Sixth Line

Sixth line
A country road not far from where I grew up.

Yesterday I went out riding near where I grew up, something I haven’t really done before. I moved away from home as soon as I could and never really turned my attention outward to the countryside. Whenever I did go riding as a teenager I went inward to the big city. Nothing about long rides on rural roads appealed to me then. After a year of exploring Taiwan, typically on two wheels, I was curious to find out what might happen if I took the same unscripted approach. In Taiwan it was my habit to set out on rides with only a vague idea of where I was going. I opened myself to the possibilities and discovered many things of great interest to me that I might not otherwise have seen.

So, what happens when I try the same thing here in suburban Canada? Not much, unsurprisingly. My ride was admittedly short as I am still dealing with jetlag (dehydration, really) but there really isn’t much out there. From my family home on the very edge of the built-up area I headed west into Oakville, riding along poorly maintained roads through open farmland. I turned on Sixth Line and came back along Eglinton, going as far as the rundown shopping mall1 around which this entire development is based.

That last fact is new to me—I only found out while browsing Wikipedia as I drafted up this post. Erin Mills, where I grew up, is a planned community designed and executed by a corporation, Cadillac-Fairview, primarily known for owning and managing shopping malls. The mall was not built to serve the needs of the community—the community was built to serve the needs of the mall.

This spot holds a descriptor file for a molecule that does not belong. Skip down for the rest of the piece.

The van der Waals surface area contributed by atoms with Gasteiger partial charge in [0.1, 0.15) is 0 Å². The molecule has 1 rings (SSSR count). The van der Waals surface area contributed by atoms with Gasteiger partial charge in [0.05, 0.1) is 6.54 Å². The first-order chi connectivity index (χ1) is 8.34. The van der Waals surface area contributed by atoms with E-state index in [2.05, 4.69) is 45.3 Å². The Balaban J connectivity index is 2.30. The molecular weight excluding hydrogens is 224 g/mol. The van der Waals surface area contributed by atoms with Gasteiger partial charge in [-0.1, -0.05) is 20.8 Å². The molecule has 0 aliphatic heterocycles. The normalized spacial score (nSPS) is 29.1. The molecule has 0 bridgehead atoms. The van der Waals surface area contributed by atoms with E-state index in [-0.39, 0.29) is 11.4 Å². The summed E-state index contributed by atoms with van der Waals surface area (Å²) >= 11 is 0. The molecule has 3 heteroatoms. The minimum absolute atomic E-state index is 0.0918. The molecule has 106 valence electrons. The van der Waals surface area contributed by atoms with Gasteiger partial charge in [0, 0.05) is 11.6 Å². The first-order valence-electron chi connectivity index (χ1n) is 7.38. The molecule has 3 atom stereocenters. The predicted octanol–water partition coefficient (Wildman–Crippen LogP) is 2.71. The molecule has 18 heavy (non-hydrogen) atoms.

Learning this, I had to stop and wonder how an individual like myself had ever emerged from such a vacuous place. There simply isn’t anything to do around here except go to the mall or play league sports. Well, I’m sure there are Tupperware parties and other trappings of suburban living, but you get my point. The suburbs are a barren cultural wasteland—and this place, purpose-built around a mall and home to more than 100,000 people, really takes it to a new level.

I have three influences to thank for an upbringing that was surprisingly rich despite the meagre offerings of the surrounding neighbourhood: books (I grew up in a library); the net (I was online in 1994, dialing up BBSes before jumping on the web); and my parents (who granted access and cultivated my intellectual curiosity about the world). Without these windows to the vast realms of human experience beyond the suburbs I might still be here, trapped in this intellectual sterile environment, living the Canadian dream.

I suppose that in some roundabout way I have learned something about my origins and my place in the universe even if the ride itself was bland and uninteresting.

  1. Curiously, the mall is featured in the documentary film Manufacturing Consent: Noam Chomsky and the Media, which I have not seen. From what I read in the companion book Chomsky was interviewed by a television host on the big screen at the center of the mall, which no longer exists. At that time I would have been about 10 or 11 years old, playing mini-golf beneath the massive wall of televisions to celebrate some other kid’s birthday, blithely unaware of the narrative unfolding overhead.